Curator's Choice tells the stories behind prized objects and artifacts from the collections of historical organizations and cultural institutions in Pennsylvania.

The achievements of Joseph Priestley (1733–1804) have been committed to memory by generations of American schoolchildren, who for years listened as teachers credited him as the discoverer of oxygen, which he called “dephlogisticated air,” and the inventor of carbonated water. Much of the attention given to Priestley highlighted his scientific work, but his contributions to education, natural history, political theory, metaphysics, and theology were legion.

Born to established English Dissenting parents Mary Swift and Jonas Priestley, who did not conform to the Church of England, the precocious child could flawlessly recite all 107 questions and answers of the Westminster Short Catechism by the age of four. During his theological studies, he joined the Rational Dissenters, noted for their abhorrence of dogma and religious mysticism and emphasis on the rational analysis of the natural world and the Bible. He committed himself fully to the ministry, which he described as “the noblest of all the professions.”

Priestley engaged in numerous religious and political pamphlet wars, and wrote controversial tracts on the Lord’s Supper and on Calvinist doctrine. His writing grew fervent, attracting both adherents and detractors. He eventually supported Unitarianism established by a friend, Theophilus Lindsey (1723–1808).

By 1791, the animus that had been fermenting against Dissenters and supporters of the American and French Revolutions exploded. Rioters in Birmingham burned both the New Meeting and Old Meeting churches. Priestley and his wife Mary fled from their residence, Fairhill, at Sparkbrook, which the mob torched, destroying his library and the family’s possessions. The Priestleys escaped to London where they hid for several days.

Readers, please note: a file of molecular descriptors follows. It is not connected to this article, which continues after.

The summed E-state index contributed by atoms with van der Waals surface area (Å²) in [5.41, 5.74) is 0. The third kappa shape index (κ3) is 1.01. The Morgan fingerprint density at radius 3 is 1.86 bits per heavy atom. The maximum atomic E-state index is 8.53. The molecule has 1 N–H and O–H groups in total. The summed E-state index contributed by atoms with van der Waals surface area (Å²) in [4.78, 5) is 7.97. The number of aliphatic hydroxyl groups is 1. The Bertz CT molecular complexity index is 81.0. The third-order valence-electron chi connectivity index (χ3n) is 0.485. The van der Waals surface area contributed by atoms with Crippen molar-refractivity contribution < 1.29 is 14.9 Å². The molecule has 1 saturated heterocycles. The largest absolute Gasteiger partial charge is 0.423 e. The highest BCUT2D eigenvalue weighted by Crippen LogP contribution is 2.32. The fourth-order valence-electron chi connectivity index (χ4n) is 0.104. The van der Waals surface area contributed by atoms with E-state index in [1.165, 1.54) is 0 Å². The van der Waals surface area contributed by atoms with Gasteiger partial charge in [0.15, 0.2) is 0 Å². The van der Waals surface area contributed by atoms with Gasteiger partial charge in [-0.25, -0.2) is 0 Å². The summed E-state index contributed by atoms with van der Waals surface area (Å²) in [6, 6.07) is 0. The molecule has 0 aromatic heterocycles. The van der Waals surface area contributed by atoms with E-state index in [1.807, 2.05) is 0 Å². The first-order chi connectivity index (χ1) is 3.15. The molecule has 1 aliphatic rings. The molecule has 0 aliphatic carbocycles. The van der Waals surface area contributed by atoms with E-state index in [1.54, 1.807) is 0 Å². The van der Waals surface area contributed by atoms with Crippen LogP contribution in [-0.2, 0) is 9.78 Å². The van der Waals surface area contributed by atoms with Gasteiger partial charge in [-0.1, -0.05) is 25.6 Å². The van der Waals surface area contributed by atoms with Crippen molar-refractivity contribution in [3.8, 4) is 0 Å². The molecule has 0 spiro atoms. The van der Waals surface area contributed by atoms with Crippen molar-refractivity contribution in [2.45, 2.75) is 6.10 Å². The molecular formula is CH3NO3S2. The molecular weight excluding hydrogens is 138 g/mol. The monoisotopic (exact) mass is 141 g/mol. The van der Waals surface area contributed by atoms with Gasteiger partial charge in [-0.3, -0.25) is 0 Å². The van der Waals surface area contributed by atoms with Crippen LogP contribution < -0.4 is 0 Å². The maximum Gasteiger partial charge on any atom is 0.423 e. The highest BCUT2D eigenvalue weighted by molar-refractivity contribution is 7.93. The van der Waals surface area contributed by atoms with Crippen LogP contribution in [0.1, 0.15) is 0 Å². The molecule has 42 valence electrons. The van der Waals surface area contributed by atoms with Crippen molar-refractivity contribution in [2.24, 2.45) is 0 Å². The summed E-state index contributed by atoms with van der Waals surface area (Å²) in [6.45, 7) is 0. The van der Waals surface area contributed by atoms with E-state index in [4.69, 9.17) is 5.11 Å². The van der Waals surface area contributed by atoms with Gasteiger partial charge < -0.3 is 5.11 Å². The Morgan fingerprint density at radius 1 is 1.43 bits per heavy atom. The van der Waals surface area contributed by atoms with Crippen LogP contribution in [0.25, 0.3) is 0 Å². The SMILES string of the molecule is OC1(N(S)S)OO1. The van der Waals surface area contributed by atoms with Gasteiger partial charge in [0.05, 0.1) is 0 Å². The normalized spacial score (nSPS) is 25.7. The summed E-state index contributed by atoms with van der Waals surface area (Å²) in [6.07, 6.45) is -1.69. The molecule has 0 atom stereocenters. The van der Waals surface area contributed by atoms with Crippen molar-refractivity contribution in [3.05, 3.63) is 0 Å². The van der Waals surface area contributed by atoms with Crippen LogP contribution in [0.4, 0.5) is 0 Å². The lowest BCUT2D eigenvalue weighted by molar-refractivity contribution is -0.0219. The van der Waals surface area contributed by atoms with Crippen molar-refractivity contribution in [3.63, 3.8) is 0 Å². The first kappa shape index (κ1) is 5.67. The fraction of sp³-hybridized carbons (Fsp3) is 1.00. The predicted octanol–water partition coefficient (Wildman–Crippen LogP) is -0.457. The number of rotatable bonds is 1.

Life grew even more difficult for Priestley, and he and his wife moved to America in 1794. After settling in northcentral Pennsylvania, he attempted to continue his scientific investigations with the support of the American Philosophical Society, but was hampered by a lack of news from abroad. Despite his reduced scientific output, his presence in the United States stimulated the nation’s interest in chemistry.

On view at the Joseph Priestley House, administered by the Pennsylvania Historical and Museum Commission (PHMC) and operated by the Friends of the Joseph Priestley House, a membership support organization, is a circa 1780–1790 microscope on an iron base with a single ivory and glass specimen drawer and brass adjustable lens attachments. Accompanied by a wooden case, the microscope was made by brothers William and Samuel Jones, among the most successful scientific equipment makers in London during the late eighteenth and early nineteenth centuries.

Priestley once referred to the exquisite completeness of tiny plants and animals visible through the microscope in an argument about the origins of life with natural philosopher Erasmus Darwin (1731–1802). He contended that a more powerful microscope would reveal the germs or seeds by which organisms are propagated.

Because of severely curtailed hours and programs due to recent state budget cuts, the historic site is staffed by volunteers coordinated by the Friends of the Joseph Priestley House on behalf of PHMC. To confirm visiting hours, telephone (570) 473-9474; e-mail; or visit the Joseph Priestley House website .